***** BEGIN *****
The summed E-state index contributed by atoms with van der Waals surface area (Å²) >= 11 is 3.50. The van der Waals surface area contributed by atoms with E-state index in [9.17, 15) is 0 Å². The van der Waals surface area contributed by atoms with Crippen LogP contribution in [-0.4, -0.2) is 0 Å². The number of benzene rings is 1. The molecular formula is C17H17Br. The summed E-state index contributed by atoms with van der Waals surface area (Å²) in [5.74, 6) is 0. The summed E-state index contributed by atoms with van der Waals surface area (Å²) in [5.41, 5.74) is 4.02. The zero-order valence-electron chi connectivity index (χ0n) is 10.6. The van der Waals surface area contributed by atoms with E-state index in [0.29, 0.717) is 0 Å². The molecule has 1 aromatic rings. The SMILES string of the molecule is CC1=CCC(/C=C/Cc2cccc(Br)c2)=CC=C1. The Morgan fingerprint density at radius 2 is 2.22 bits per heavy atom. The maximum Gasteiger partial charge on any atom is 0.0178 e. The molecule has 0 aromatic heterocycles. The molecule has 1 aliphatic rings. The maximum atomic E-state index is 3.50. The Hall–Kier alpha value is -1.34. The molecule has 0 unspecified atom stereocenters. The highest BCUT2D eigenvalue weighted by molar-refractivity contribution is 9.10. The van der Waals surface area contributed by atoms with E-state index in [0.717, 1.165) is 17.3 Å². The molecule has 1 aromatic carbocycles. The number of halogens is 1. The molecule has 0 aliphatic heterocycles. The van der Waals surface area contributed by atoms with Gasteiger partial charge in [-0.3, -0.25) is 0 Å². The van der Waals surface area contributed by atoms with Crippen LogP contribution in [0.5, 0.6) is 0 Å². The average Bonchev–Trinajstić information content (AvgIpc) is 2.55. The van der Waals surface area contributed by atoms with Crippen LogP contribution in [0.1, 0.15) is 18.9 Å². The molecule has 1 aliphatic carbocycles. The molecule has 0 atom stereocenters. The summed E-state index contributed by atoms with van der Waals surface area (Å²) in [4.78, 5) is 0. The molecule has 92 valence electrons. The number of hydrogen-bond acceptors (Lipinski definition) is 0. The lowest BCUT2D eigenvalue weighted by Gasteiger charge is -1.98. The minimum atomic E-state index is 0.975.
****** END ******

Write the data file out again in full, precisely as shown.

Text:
The summed E-state index contributed by atoms with van der Waals surface area (Å²) >= 11 is 3.50. The van der Waals surface area contributed by atoms with E-state index in [9.17, 15) is 0 Å². The van der Waals surface area contributed by atoms with Crippen LogP contribution in [-0.4, -0.2) is 0 Å². The number of benzene rings is 1. The molecular formula is C17H17Br. The summed E-state index contributed by atoms with van der Waals surface area (Å²) in [5.74, 6) is 0. The summed E-state index contributed by atoms with van der Waals surface area (Å²) in [5.41, 5.74) is 4.02. The zero-order valence-electron chi connectivity index (χ0n) is 10.6. The van der Waals surface area contributed by atoms with E-state index in [0.29, 0.717) is 0 Å². The molecule has 1 aromatic rings. The SMILES string of the molecule is CC1=CCC(/C=C/Cc2cccc(Br)c2)=CC=C1. The Morgan fingerprint density at radius 2 is 2.22 bits per heavy atom. The maximum Gasteiger partial charge on any atom is 0.0178 e. The molecule has 0 aromatic heterocycles. The molecule has 1 aliphatic rings. The maximum atomic E-state index is 3.50. The Hall–Kier alpha value is -1.34. The molecule has 0 unspecified atom stereocenters. The highest BCUT2D eigenvalue weighted by molar-refractivity contribution is 9.10. The van der Waals surface area contributed by atoms with E-state index in [0.717, 1.165) is 17.3 Å². The molecule has 1 aromatic carbocycles. The number of halogens is 1. The molecule has 0 aliphatic heterocycles. The van der Waals surface area contributed by atoms with Gasteiger partial charge in [-0.3, -0.25) is 0 Å². The van der Waals surface area contributed by atoms with Crippen LogP contribution in [0.5, 0.6) is 0 Å². The average Bonchev–Trinajstić information content (AvgIpc) is 2.55. The van der Waals surface area contributed by atoms with Crippen LogP contribution in [0.1, 0.15) is 18.9 Å². The molecule has 1 aliphatic carbocycles. The molecule has 0 atom stereocenters. The summed E-state index contributed by atoms with van der Waals surface area (Å²) in [4.78, 5) is 0. The molecule has 92 valence electrons. The number of hydrogen-bond acceptors (Lipinski definition) is 0. The lowest BCUT2D eigenvalue weighted by Gasteiger charge is -1.98. The minimum atomic E-state index is 0.975.